Books Read in 2022. 8. The Underground Railroad – Colson Whitehead.

Genre: Historical Fiction, Black Literature

Narrative Style: Third person, largely chronological

Rating: 5/5

Published: 2016

Format: Kindle

Synopsis: Cora isn’t sure at first when Caesar asks her to escape with him. He tells her about the Underground Railroad which is not just a metaphor in Whitehead’s book but an actual network of stations and trains. Even though she is an outcast on the plantation, she still hesitates. The punishment if caught is likely to be horrific. But then things grow more unpleasant on the plantation and she decides to go with him and they escape. At each stop, Whitehead shows a different aspect of the horror of slavery.

Time on shelf: Not very long. Last year, I read Whitehead’s The Nickel Boys and was blown away. I bought this not long after.

Whitehead starts his story on the Randall cotton plantation where Cora was born. Her mother, Mabel had escaped when Cora was younger, leaving her daughter behind. The only thing that Cora has in the world is a small plot of land and when someone tries to take it from her, she attacks him and is made to live with other outcast slaves, in Hob, away from everyone else. She has already suffered a huge amount of abuse when Caesar first asks her to escape but still she refuses at first, the risk seeming too great. Caesar persists and they make their escape.

They very nearly don’t make it. In the swamps outside of the plantation, some of Randall’s men catch up with them. In the fight that follows, Cora accidentally kills a teenage boy making it even more urgent that they manage to escape. It is a relief, albeit short-lived, when they make it to the first station of the railway and manage to get the train to South Carolina.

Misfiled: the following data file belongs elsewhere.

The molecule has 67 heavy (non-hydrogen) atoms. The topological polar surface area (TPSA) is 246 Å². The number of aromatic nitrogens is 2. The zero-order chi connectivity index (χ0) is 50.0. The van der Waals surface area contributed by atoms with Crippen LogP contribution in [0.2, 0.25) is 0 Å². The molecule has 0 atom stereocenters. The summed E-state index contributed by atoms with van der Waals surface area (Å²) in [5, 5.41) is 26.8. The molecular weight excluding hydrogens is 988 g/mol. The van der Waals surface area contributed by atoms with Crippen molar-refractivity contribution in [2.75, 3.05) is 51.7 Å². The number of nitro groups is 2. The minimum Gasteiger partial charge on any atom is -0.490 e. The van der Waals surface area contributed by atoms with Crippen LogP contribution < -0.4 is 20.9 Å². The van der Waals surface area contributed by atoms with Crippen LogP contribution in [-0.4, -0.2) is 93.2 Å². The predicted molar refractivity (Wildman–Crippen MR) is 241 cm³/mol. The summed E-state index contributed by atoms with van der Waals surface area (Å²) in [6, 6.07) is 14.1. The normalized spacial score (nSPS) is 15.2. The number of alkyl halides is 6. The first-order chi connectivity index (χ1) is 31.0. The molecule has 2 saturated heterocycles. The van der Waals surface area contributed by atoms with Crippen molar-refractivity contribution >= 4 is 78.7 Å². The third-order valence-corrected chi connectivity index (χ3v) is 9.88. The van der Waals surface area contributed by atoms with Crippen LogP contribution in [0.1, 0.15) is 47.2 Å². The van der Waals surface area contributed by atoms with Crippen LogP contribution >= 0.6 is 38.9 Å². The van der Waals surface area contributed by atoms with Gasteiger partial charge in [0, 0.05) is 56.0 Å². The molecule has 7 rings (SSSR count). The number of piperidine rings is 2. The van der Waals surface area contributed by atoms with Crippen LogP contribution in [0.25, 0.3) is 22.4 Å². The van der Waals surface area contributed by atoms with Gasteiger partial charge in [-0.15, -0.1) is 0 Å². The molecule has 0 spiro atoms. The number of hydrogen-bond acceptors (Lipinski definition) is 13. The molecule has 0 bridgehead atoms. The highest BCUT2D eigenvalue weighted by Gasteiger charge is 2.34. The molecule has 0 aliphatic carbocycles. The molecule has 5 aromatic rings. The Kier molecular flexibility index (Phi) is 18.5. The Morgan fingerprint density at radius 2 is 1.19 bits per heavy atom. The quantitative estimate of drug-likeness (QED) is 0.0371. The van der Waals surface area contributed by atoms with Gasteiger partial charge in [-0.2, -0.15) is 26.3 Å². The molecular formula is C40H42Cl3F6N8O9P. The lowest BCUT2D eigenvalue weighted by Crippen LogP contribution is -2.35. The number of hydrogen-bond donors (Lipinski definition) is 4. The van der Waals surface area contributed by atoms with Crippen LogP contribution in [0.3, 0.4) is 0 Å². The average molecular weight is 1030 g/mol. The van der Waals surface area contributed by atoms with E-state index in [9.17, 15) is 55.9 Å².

Of course, there troubles do not end there. Whitehead uses the railroad to show the many horrors that white people have visited on black people – not just slavery. At first, in South Carolina, all seems well. Cora has a new name and a job, she is learning to read and seems happy. The white people seem kind and caring. However, it soon becomes sinister as Cora is given a job as a ‘type’ in a living museum which gives a false, positive version of slavery. Free medical treatment given at the local hospital turns out to be governmental experimentation aiming to find a cure for syphillis and the women are encouraged towards voluntary sterilisation. The whites that seemed so kind actually still have a racist view of black people as childlike and less than themselves. Cora decides that she cannot stay. This is the start of a horrific journey for her.

Whitehead uses her journey to inform the reader of many terrible events – Cora becomes trapped in the attic of a station agent, unable to stand or make any noise, a doctor raids black graves for corpses to use in anatomy classes, in Georgia, every Friday, they have a festival which ends with the hanging of a black person – and it becomes more than just Cora’s story, more than just a story about slavery, it becomes a history of racial injustice in America.

This isn’t an easy read. And nor should it be. Like Kindred by Octavia Butler, this is unflinching in its detail. I have read some reviews that say that Whitehead’s tone is flat and it is true that it is not overly emotional but I think that it works very well given that this is a history. There is no need for it to be overly emotional when the stark facts speak so loudly. If Whitehead had shown the level of upset and horror that these events warrant, I think it would have been unreadable. Instead, the reader is given a calm voice to guide them and show them exactly what the problem is.

Another criticism is that Cora is not a fully developed character. I agree but I think it is deliberate on Whitehead’s part. She has no free will. Things happen to her. She has no power to change that or to do anything other than constantly react. Her journey is a representation of African American experience and she is a product of that experience. At the end of the novel, when she is finally free, she makes the decision of who to ride with. This is the first real decision of her life.

I enjoyed this book a lot more that Kindred where I struggled to suspend my disbelief. I couldn’t put this down. Definitely one of the best reads I’ve had in a long time.

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